I've been homeschooling using an eclectic approach for six years now (longer if you "count" preschool years), and I recently began tutoring schooled kids in reading. I find the way these brick-and-mortar-schooled students relate to reading to be heart breaking. Our country's acountability movement - where teachers' abilities are based on their students' growth measured by averages and generalities - is harming our children. They see themselves as stupid failures. Their parents, caught in the net of standardization, cause more harm by saying things in front of them like, "I don't know what happened. I think he's just lazy." The problem in schools isn't teachers' abilites. It isn't lazy children. It isn't too little or too much government control. The problem is that we have lost sight of what learning is really about.
Imagine a scene where a mom comes to pick her daughter up from soccer practice. The coach hands Mom a piece of paper with detailed information about every little minutia of soccer skills. He spent the practice testing everyone on how well they kick a ball around orange cones, bounce the ball of their heads, and kick the ball as far as they can into a narrow goal. The coach says in a gloomy, whispered voice that the girl dribbles the ball like a child two years younger than she, taken on a scale that includes world champions. The coach explains that they will be working over the next few months to improve this skill - and only improve this and other details. There will never be a game. Player and parent don't expect a game. They might have even forgotten that a game is the whole point or ever existed in the first place.
The idea is sad and absurd. But this is exactly how reading and math and spelling and probably some other subjects are taught in school today.
I look at my tutorees, who fidget with their snack cup of goldfish cracker crumbs and stare at their shoes blankly, and I tell them something they have probably never heard before. I say, "I don't care what your grades are," they look up in surprise, "or what your IEP says." A spark of light and curiousity enters their eyes. "I care that you care about reading for you. I care that you know the joy of finding a book you like. I care that when you want to find something out, you know how to do that by reading. And that's what we're going to work on." I'd probably get in trouble if their parents, teachers, or my bosses heard me say I don't care about their grades, but I don't care. I find it criminal to tell a student he is stupid and lazy when he's never been shown what the whole point of reading is. When he has been handed the details of mechanics and then tested on them and come up short, but has no idea what it's all for.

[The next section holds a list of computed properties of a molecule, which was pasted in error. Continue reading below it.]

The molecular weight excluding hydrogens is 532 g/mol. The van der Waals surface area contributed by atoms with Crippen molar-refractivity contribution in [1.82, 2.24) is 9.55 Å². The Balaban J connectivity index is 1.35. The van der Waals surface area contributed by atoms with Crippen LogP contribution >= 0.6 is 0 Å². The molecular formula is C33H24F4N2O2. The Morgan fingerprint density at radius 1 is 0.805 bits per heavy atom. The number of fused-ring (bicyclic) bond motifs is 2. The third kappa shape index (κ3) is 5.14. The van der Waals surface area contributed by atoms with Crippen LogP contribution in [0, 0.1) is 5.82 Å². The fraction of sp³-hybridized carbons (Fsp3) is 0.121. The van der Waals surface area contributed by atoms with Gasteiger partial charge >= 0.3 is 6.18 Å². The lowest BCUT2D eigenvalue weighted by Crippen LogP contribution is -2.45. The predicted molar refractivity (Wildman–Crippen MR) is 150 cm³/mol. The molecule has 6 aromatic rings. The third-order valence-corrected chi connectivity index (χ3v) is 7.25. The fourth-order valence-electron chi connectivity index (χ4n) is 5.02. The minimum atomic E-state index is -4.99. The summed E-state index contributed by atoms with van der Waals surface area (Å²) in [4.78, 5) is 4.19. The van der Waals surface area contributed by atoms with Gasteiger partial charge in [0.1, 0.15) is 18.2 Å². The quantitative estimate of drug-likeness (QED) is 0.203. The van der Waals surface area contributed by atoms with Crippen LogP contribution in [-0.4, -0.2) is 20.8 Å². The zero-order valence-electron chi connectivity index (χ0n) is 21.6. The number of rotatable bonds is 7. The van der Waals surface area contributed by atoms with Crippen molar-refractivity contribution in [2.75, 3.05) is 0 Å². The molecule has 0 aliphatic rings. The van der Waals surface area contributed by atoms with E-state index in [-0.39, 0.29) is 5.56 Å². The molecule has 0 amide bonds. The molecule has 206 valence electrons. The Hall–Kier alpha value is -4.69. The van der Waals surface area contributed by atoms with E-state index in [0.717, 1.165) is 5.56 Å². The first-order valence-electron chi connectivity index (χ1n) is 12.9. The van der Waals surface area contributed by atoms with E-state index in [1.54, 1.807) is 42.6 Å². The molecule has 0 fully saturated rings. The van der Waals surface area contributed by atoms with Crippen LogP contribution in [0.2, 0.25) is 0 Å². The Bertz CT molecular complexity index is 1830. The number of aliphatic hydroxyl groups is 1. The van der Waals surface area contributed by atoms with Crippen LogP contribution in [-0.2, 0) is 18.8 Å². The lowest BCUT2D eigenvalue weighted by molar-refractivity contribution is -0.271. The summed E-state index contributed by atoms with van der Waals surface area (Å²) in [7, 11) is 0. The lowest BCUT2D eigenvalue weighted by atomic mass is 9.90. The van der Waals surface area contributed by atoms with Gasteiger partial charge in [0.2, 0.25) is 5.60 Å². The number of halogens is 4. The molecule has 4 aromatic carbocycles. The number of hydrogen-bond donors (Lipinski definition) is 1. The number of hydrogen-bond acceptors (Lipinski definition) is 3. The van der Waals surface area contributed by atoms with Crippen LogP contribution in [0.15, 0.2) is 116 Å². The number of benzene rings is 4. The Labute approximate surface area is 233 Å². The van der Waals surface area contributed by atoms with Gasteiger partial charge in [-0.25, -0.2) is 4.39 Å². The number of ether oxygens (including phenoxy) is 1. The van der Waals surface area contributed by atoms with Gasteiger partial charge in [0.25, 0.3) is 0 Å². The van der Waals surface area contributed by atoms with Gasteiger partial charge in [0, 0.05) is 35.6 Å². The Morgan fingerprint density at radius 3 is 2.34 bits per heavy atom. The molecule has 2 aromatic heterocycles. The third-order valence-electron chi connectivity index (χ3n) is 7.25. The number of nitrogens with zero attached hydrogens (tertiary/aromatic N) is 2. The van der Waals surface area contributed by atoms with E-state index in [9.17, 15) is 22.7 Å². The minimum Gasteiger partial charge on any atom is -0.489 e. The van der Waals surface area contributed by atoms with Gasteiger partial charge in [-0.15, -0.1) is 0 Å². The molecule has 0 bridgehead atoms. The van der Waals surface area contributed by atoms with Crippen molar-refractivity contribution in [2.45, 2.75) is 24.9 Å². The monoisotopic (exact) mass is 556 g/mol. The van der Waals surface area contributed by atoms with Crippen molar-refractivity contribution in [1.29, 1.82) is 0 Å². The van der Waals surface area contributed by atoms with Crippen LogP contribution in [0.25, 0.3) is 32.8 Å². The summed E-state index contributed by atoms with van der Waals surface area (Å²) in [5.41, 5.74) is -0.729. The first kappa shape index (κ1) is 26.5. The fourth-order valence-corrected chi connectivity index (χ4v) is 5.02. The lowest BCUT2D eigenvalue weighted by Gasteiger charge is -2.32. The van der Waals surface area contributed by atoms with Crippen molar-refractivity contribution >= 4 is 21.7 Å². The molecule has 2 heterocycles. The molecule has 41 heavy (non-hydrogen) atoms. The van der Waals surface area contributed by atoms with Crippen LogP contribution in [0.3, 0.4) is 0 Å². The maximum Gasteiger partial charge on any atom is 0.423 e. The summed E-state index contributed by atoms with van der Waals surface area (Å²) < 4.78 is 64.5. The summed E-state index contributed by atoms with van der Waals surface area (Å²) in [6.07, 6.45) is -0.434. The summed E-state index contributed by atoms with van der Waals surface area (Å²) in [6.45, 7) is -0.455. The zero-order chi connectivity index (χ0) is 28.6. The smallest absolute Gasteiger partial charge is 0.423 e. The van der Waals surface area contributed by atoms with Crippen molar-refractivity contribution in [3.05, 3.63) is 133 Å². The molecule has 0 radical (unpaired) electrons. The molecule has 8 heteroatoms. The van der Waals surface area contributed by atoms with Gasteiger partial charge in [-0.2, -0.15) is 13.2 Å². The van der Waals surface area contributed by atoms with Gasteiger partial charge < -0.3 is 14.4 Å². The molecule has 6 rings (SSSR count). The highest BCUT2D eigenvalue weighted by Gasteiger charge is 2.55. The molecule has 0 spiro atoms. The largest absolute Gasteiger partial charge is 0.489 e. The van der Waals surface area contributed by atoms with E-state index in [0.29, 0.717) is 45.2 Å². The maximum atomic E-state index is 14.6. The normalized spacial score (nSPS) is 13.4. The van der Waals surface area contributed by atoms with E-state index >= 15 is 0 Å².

Take another comparison. Imagine students are taught about music notation - what each note counts as, the name of the note, and where it goes on the staff. They are taught scales and modes and rhythms on paper. But never are they given a drum or a keyboard with which to apply this knowledge. Never are they played Bach or Katie Perry or anyone in between. Again, the idea doesn't make sense. We don't teach music this way. We (usually) let a child fall in love with music and rhythm in daily life and on the radio, take them to the symphony and notice what they are drawn to, and then we let them mess around with an instrument. Then we teach them notation and keys and sharps and flats, in the context of the radio and the symphony and even Youtube.
But again, reading and math are taught out of context. Why? I think because we have so abstracted these skills in order to break them down into little chunks that we can test on - and test teachers skills on - that we adults have forgotten what the point is. Except for nerds like me whose idea of a lovely afternoon is wandering the stacks at a huge library, we've forgotten the whole point of reading. We don't even notice when we use math to bake cookies, go shopping, or contemplate the swirl of water down the bath drain. And while this might not seem terribly important, it is. Becuase in forgetting the beauty and context of literature, nature, and life in general, we are poisoning our children with the notion that they are not good enough. They are hearing that message loud and clear, and believing it to be true. And that may be the greatest travesty of our time. Because who will fight for justice and a cleaner planet and healthy food for all when he thinks he doesn't matter?